“Make me,” a schoolyard taunt, is the title of Lee Child’s 20th and possibly final Jack Reacher novel. The first one, “Killing Floor” came out a decade ago (1997) and the series has been on the top of the sales charts ever since. I wanted to figure out what the magic is. There has to be a secret sauce. But I found “Make Me” so bad as to be unintentionally funny, as if it were a deliberate parody of the tough-guy crime novel. But I don’t think it’s supposed to be a parody. I think it’s straight up.
Protagonist Jack Reacher is an ex-mil Ramboesque drifter who annoys people with his arrogance, they sass him, so he kills them. I lost track of the body count in “Make Me,” but I think it’s over a dozen. In fairness, the victims do something to provoke Reacher, like insult him, look at him the wrong way, or threaten a fair damsel he feels obliged to protect. He’s a hair trigger and he kills without remorse.
Reacher is a fantasy figure, a Superman, though he eats only junk food and drinks only gallons of coffee. But he’s invincible. Bullets can’t find him and he knows everything there is to know about guns, ammunition, knives, and ropes. Not that he needs them. He can easily defeat four armed assailants sneaking up behind him in a dark alley. It’s just a matter of knowing the correct moves, and Child describes the fantastic calculations that Reacher does before or while fighting. Reacher knows everything there is to know about human anatomy and kinesiology so one strategic palm chop or poke of the elbow will cripple a bad guy. What a man!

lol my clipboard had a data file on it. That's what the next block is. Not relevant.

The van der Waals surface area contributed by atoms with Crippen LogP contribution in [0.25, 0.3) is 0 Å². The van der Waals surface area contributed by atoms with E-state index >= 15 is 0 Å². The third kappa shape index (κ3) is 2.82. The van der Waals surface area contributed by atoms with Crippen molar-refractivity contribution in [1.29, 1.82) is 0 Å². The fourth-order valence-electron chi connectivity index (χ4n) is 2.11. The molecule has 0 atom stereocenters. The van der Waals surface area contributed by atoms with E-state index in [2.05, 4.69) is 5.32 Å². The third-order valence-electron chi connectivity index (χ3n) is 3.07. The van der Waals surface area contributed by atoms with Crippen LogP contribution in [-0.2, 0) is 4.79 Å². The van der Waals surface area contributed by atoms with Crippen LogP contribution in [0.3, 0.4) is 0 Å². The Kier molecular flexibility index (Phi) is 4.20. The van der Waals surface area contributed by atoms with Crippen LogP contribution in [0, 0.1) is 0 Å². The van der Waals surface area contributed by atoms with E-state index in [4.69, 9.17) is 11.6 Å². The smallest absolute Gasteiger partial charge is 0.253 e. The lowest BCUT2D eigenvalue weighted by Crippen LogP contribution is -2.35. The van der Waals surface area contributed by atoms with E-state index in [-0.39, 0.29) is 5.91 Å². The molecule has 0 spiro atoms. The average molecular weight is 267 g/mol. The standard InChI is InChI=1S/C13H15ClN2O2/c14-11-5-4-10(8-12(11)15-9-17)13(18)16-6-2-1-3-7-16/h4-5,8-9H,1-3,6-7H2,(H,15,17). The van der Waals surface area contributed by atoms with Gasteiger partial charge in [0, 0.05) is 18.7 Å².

Reacher is also worldly-wise and inexplicably erudite. He’s been everywhere, seen everything, seems to know many languages, has read the canonical literature and can quote Shakespeare or Bertrand Russell. It hardly needs mentioning that he is a woman-magnet, though he never ever forms attachments. He’s a free-spirit, owns nothing, has no address, and wants no commitments. He’s also clairvoyant. He often deduces, from “evidence” thinner than a hunch, exactly who the bad guy is, where he is, what he’s up to, and what he’ll do next. And he’s never wrong. These omniscient feats of cognition are presented as reasonable deductions that any smart person might make, if only they had the vast experience and knowledge that Reacher had.